A potential Brexit on World Trade Organization (WTO) terms will hit the ability of UK transport infrastructure and whole business securitisations (WBS) to recover from the coronavirus pandemic, Fitch Ratings says. The pandemic has reduced the rating headroom of issuers in these sectors and will continue to be the key factor for their performance. However, trade frictions and other pressures from a WTO Brexit will delay the recovery of their credit profiles.
The limited progress in negotiations so far has increased the chance that the UK moves to trading with the EU on WTO terms without a free trade agreement (FTA) finalised when the Brexit transition period ends on 1 January 2021. We expect this to cause near-term operational disruptions in the infrastructure sector with transport credits most affected. We do not expect the adoption of the new trading rules to be straightforward due to the complexity of the change, even though ports, the Eurotunnel and UK airports have made investments preparing to accommodate additional physical and digital border infrastructure.
Fitch-rated WBS credits will be less affected by short-term disruptions. Still, many pubcos are implementing emergency plans for a WTO Brexit, including building up inventories to cover up to six weeks of disruptions and preparing to switch to alternative domestic suppliers if needed.
A WTO Brexit will put pressure on the UK’s economic recovery with the cumulative impact on our GDP forecast for 2021 and 2022 of just over 2pp relative to an FTA scenario. This will translate into lower revenue for most issuers in the sector.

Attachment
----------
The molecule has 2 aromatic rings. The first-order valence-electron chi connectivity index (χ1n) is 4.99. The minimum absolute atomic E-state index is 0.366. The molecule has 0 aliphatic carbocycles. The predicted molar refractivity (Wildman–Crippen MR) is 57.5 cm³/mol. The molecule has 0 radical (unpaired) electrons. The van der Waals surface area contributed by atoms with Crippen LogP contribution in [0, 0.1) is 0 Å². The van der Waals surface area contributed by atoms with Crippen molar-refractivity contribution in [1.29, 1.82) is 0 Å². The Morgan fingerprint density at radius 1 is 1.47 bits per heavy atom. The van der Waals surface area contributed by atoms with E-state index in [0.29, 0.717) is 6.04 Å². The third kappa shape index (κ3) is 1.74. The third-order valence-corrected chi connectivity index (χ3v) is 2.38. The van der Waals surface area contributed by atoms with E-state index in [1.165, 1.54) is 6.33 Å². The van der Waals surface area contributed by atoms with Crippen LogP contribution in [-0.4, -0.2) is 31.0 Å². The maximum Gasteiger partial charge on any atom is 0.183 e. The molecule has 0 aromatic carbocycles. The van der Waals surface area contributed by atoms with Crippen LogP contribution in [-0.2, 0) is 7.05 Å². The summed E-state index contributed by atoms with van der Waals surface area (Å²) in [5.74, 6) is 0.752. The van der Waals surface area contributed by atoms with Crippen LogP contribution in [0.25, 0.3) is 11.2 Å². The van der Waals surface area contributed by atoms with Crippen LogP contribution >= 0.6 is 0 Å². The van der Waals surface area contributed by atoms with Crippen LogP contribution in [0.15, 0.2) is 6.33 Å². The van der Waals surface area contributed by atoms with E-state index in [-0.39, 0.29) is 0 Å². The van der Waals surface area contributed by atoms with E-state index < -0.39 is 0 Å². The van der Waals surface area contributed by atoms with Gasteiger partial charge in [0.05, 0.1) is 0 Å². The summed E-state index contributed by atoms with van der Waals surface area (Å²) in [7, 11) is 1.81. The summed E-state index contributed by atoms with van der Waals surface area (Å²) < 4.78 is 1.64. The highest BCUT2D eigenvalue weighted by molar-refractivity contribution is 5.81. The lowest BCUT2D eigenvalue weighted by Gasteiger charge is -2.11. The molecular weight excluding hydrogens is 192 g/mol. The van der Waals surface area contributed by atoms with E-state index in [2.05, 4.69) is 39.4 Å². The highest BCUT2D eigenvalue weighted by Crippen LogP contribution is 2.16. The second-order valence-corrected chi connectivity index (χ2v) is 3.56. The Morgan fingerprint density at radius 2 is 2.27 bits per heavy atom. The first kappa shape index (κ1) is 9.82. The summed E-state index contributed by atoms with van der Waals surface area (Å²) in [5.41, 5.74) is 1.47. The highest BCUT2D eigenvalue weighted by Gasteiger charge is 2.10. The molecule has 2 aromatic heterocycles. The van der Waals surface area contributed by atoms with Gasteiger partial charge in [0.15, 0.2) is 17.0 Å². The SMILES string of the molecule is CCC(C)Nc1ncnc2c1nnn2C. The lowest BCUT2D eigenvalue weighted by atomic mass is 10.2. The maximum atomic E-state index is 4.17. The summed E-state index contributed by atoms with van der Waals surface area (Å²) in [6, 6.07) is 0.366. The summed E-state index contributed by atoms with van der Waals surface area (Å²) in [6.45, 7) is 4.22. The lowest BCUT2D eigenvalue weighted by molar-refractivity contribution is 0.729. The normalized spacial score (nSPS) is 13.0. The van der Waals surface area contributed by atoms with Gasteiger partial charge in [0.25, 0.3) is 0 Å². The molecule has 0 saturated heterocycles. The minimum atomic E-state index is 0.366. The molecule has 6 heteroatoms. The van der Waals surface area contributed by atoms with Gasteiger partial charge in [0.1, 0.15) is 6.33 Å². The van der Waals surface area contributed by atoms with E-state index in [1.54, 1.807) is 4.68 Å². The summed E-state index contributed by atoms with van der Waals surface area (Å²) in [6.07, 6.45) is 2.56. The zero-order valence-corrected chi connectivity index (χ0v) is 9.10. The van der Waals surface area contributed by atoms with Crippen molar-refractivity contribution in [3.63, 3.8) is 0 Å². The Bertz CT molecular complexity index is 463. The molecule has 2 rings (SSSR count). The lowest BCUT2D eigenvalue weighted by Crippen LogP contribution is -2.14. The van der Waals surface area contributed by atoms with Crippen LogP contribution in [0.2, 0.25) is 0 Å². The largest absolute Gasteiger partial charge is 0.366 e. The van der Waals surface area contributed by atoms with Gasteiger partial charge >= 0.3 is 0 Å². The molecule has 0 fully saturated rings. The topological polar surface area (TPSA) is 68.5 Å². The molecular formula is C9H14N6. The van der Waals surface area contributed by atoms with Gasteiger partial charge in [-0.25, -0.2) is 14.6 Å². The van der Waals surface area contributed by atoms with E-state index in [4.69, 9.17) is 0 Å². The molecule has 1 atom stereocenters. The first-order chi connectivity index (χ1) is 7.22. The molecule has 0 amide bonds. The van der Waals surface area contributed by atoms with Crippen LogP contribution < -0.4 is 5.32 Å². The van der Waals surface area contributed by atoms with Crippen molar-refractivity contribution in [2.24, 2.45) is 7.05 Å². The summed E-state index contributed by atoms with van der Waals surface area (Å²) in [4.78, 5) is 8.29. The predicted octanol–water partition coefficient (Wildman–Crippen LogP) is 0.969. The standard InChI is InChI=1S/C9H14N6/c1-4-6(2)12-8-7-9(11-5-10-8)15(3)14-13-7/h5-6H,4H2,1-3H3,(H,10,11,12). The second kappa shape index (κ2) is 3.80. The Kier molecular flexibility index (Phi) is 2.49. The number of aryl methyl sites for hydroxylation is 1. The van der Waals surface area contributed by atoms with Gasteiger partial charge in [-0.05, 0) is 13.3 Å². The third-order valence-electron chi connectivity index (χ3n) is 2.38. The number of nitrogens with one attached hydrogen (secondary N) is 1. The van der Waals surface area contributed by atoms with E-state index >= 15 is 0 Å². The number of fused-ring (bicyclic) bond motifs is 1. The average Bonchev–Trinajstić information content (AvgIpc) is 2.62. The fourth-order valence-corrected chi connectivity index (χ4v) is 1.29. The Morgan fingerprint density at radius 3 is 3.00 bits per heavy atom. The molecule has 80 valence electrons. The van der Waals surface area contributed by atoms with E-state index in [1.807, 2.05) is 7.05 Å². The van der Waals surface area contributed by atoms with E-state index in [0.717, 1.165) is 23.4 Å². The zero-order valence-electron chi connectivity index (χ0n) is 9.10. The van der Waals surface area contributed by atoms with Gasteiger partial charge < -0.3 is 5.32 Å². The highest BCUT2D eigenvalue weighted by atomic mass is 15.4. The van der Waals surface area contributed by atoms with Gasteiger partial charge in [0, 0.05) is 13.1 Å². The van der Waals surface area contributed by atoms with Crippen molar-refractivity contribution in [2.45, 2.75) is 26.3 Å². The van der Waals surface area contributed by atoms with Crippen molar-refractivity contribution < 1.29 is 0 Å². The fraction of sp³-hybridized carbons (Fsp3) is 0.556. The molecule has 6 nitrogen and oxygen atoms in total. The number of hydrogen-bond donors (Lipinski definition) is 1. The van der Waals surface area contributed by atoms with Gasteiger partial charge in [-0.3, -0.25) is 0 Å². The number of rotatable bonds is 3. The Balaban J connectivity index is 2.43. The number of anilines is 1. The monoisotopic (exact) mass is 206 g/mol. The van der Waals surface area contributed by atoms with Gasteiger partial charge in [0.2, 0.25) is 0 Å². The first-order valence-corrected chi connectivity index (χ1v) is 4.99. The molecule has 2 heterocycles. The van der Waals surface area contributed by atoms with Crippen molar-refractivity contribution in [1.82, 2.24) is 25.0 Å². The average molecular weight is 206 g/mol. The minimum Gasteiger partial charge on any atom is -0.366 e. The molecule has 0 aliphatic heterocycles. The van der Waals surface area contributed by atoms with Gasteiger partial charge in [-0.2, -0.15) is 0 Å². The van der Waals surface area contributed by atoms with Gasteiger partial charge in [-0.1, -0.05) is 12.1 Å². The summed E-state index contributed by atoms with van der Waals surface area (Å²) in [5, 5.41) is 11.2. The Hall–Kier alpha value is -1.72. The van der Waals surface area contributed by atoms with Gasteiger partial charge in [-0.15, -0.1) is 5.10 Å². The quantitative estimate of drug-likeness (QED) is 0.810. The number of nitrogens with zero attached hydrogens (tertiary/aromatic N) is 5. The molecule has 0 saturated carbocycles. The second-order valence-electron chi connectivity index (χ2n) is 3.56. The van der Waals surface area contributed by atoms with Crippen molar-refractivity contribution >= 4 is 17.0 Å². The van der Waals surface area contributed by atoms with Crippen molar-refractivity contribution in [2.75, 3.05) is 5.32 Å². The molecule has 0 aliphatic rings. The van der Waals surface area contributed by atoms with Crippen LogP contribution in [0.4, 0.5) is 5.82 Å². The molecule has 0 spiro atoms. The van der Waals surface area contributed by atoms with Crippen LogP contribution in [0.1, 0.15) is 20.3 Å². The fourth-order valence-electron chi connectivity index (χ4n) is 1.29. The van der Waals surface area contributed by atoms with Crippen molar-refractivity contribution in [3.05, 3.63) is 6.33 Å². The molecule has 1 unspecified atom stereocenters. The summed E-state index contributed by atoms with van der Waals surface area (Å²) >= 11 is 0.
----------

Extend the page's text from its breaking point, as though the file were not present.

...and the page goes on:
The pub sector is most exposed to those economic pressures among UK WBS subsectors due to the resulting weaker consumer confidence and consumption, leading to reduced pub patronage. This will compound the sector’s structural decline driven by over-supply in the eating-and-drinking-out market. Furthermore, as a result of the coronavirus, most ratings in the sector have already been downgraded by one notch on average and remain on a Negative Outlook, reflecting ongoing uncertainties.
UK ports and airports will also be affected by lower economic activity. Credit profiles of Heathrow, Gatwick and Manchester airports have limited rating headroom, which is reflected in their Negative Outlooks due to concerns about traffic recovery following the pandemic. However, Associated British Ports’ Stable Outlook is supported by its landlord business model with protective contractual arrangements and price flexibility that help mitigate pressures on its cash flow.
Nevertheless, the coronavirus pandemic and the related measures and restrictions in response to the emerging second wave of infections will primarily drive issuers’ performance in the UK transport and WBS sector. Traffic of all transport assets declined to various degrees during the first wave of the pandemic. It started to recover since the strictest rules were relaxed, but renewed measures may put pressure on transport assets’ performance. Similarly, tightened social restrictions could reduce pub patronage. A WTO Brexit would exacerbate these pressures and delay the sector recovery.
Most infra issuers have increased their available liquidity in preparation for the coronavirus shocks by drawing on their revolving credit facilities and arranging new borrowings, including, as in the case of Manchester Airport, new funds from shareholders. These liquidity resources should help cushion short-term disruptions from a WTO Brexit. However, if increasing pressures from the pandemic lead to further reductions in issuers’ cash flow, timely provision of additional liquidity buffers will be key to maintaining the current ratings in the sector.
Source: Fitch Ratings